Co-development policy as a positive measure to regulate migratory
plenary session 3 October 2005
I agree with the rapporteur, Mr Salles, that migration is an opportunity for co-development and co-operation between the former home country and the present home country of migrants. That can be a measure for regulating migratory flows – not because there is a threat to some western European countries, but because it is for the benefit of undeveloped countries to use the talents and skills of their own people.
The report makes some good proposals, but I want to make some critical remarks. I underline the critical remarks that Mrs Err made on behalf of the Socialist Group, and I want to make some more. The report speaks of “home countries” and “host countries”, but many migrants – certainly those who belong to the second and third generation – live in their home country, which once was the host country of their parents or grandparents. We cannot have a clear view of the immigration issue if we keep thinking and speaking in such terms as “host countries”.
That brings me to my next remark.
The emphasis on co-development and repatriation projects can conflict with a policy of integration, which is also necessary and profitable. Although a repatriation policy is not the hidden agenda of the report, the extreme right can use it as a tool to get rid of foreigners. However, such a policy cannot replace an integration policy, which shapes human living conditions for migrants in their home countries.
The successful integration of migrants in their new homeland can mean that less money is sent to their countries of origin, as investigations into Turkish immigrants in the Netherlands have shown us. As migrants become more integrated in their new homeland, there is less chance of a successful co-development policy based on the co-operation of migrants. That is understandable. When people choose to live in a new land, to raise their children there and to participate in society, they also choose to invest their skills, talent and money within those borders. They will have ties with their original countries, and perhaps they are willing to contribute in some way to the development of those countries, but they will not do that from the perspective of planning to return to the country of their parents. That is the contradiction between successful integration and the policy highlighted in the report.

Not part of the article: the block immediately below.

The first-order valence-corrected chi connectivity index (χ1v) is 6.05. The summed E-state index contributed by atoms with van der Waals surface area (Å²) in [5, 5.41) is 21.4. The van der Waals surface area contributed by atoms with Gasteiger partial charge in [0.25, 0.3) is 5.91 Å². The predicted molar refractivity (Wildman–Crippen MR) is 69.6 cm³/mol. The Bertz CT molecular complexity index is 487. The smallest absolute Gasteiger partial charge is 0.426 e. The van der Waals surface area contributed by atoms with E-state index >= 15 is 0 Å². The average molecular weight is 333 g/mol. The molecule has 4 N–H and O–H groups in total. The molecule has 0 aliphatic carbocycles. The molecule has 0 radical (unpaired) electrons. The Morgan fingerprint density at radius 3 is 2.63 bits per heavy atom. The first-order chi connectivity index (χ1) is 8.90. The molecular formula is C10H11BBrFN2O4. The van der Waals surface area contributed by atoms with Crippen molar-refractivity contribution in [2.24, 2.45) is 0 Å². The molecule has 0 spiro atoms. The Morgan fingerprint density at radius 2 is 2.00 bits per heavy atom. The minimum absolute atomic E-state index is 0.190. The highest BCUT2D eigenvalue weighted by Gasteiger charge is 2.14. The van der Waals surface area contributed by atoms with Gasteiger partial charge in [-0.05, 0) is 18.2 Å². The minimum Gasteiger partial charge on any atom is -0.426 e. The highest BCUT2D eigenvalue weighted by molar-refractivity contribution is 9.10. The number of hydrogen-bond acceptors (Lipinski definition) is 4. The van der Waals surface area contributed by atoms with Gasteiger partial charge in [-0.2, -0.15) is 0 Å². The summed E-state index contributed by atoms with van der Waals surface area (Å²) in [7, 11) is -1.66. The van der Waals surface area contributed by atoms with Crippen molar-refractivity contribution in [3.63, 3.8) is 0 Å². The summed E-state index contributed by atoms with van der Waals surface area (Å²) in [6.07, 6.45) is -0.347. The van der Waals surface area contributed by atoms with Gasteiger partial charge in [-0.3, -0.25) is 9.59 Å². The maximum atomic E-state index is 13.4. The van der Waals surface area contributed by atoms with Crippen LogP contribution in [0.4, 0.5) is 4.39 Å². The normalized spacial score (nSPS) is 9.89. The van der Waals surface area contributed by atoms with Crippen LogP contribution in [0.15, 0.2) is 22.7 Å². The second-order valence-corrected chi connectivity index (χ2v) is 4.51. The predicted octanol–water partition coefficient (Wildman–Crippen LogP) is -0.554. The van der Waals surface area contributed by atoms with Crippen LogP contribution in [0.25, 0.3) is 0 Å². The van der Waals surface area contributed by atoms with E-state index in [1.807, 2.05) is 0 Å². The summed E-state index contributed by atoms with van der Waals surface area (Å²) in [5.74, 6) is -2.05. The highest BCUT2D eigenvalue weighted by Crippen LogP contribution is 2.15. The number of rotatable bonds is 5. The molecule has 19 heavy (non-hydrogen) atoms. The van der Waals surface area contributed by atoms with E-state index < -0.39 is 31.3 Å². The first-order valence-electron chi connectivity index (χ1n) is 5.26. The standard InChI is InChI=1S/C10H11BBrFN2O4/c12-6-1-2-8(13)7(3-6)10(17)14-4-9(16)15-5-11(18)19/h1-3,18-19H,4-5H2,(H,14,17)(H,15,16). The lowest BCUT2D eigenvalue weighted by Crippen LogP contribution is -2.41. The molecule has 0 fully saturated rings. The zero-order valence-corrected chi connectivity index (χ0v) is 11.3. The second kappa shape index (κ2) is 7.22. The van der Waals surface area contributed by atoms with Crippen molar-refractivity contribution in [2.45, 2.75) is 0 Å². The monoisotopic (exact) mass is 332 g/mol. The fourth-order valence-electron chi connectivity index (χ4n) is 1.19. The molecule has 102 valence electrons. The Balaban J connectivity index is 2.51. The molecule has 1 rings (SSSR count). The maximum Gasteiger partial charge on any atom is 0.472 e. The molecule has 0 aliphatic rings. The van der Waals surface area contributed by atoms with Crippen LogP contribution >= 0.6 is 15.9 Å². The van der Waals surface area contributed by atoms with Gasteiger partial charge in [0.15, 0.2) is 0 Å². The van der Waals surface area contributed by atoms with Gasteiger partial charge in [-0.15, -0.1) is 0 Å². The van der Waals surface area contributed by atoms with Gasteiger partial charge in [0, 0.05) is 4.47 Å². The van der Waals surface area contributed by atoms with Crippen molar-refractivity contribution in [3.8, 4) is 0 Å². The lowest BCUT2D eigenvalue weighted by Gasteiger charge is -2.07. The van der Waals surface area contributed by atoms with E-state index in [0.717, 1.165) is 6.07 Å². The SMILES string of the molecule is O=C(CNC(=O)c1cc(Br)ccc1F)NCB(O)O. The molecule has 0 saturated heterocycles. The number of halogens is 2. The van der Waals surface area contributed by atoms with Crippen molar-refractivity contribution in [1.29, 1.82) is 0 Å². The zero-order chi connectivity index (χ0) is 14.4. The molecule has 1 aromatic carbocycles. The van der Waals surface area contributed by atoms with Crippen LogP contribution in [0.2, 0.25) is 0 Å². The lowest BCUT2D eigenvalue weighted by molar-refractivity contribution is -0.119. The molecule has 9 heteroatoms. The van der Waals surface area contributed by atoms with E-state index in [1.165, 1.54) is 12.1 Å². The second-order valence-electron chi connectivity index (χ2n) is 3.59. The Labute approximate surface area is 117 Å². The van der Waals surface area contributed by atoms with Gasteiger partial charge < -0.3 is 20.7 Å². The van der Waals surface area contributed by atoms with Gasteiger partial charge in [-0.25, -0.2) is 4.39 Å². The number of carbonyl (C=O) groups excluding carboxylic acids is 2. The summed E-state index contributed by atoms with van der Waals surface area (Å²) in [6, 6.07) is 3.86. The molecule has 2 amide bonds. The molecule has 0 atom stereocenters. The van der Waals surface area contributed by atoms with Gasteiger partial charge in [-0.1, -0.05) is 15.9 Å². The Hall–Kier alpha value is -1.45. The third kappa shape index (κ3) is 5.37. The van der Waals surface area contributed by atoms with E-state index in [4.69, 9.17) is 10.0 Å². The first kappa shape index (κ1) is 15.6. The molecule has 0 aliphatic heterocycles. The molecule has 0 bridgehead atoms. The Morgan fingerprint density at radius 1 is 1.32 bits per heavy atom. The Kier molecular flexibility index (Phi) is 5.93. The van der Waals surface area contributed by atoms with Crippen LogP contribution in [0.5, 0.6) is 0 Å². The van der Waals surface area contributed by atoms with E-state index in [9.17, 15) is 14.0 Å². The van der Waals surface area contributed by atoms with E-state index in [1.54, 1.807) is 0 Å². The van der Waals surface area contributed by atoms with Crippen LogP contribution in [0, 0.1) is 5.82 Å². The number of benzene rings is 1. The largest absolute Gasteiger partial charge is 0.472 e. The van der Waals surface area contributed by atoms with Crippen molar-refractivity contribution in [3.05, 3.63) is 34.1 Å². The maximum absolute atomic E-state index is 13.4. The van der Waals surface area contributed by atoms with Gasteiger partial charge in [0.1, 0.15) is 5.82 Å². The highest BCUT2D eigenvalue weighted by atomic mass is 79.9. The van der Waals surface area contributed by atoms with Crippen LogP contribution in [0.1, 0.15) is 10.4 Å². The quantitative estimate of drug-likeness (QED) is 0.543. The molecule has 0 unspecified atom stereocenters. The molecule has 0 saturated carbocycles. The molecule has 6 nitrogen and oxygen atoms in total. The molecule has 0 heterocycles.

Co-development can also be based on the involvement of local authorities or take place at a multilateral level. That is useful because there must be good governance and social policy in the so-called undeveloped countries as well as in the richer European countries, which have the historical and moral responsibility to make poverty history.